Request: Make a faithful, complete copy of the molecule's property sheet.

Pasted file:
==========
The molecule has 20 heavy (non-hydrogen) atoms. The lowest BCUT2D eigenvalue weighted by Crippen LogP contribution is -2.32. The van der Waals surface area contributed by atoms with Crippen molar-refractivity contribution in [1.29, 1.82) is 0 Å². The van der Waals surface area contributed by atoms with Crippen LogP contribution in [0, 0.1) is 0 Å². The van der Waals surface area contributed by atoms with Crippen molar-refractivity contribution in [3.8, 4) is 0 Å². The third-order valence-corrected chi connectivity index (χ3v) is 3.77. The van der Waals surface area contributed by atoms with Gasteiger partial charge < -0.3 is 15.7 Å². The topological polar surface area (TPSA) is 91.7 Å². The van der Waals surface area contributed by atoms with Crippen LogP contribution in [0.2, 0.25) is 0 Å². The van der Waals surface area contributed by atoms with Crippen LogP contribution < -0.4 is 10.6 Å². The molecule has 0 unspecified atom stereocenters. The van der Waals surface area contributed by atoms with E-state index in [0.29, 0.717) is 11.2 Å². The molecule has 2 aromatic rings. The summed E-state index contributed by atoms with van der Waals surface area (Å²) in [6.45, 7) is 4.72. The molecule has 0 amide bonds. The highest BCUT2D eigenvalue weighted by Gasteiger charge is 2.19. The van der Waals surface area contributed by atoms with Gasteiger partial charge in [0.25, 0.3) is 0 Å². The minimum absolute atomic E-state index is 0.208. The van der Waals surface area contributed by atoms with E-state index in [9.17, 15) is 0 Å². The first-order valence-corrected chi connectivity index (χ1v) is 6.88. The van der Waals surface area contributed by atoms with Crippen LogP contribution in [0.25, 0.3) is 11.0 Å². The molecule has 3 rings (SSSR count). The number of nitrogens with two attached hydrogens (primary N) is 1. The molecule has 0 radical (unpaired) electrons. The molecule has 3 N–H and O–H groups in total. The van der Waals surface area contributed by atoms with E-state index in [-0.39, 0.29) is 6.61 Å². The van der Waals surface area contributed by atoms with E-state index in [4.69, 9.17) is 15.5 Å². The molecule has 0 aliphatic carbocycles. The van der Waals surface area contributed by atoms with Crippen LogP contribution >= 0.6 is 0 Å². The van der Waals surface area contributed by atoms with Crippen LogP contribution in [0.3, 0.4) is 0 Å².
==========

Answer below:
The molecule has 20 heavy (non-hydrogen) atoms. The lowest BCUT2D eigenvalue weighted by Crippen LogP contribution is -2.32. The van der Waals surface area contributed by atoms with Crippen molar-refractivity contribution in [1.29, 1.82) is 0 Å². The van der Waals surface area contributed by atoms with Crippen LogP contribution in [0, 0.1) is 0 Å². The van der Waals surface area contributed by atoms with Crippen molar-refractivity contribution in [3.8, 4) is 0 Å². The third-order valence-corrected chi connectivity index (χ3v) is 3.77. The van der Waals surface area contributed by atoms with Gasteiger partial charge < -0.3 is 15.7 Å². The topological polar surface area (TPSA) is 91.7 Å². The van der Waals surface area contributed by atoms with Crippen LogP contribution in [0.2, 0.25) is 0 Å². The van der Waals surface area contributed by atoms with Crippen LogP contribution < -0.4 is 10.6 Å². The molecule has 0 unspecified atom stereocenters. The van der Waals surface area contributed by atoms with E-state index in [0.29, 0.717) is 11.2 Å². The molecule has 2 aromatic rings. The summed E-state index contributed by atoms with van der Waals surface area (Å²) in [6.45, 7) is 4.72. The molecule has 0 amide bonds. The highest BCUT2D eigenvalue weighted by Gasteiger charge is 2.19. The van der Waals surface area contributed by atoms with Gasteiger partial charge in [0.25, 0.3) is 0 Å². The minimum absolute atomic E-state index is 0.208. The van der Waals surface area contributed by atoms with E-state index in [9.17, 15) is 0 Å². The first-order valence-corrected chi connectivity index (χ1v) is 6.88. The van der Waals surface area contributed by atoms with Crippen LogP contribution in [0.25, 0.3) is 11.0 Å². The molecule has 3 rings (SSSR count). The number of nitrogens with two attached hydrogens (primary N) is 1. The molecule has 0 radical (unpaired) electrons. The molecule has 3 N–H and O–H groups in total. The van der Waals surface area contributed by atoms with E-state index in [-0.39, 0.29) is 6.61 Å². The van der Waals surface area contributed by atoms with E-state index in [4.69, 9.17) is 15.5 Å². The molecule has 0 aliphatic carbocycles. The van der Waals surface area contributed by atoms with Crippen LogP contribution >= 0.6 is 0 Å². The van der Waals surface area contributed by atoms with Crippen LogP contribution in [0.3, 0.4) is 0 Å².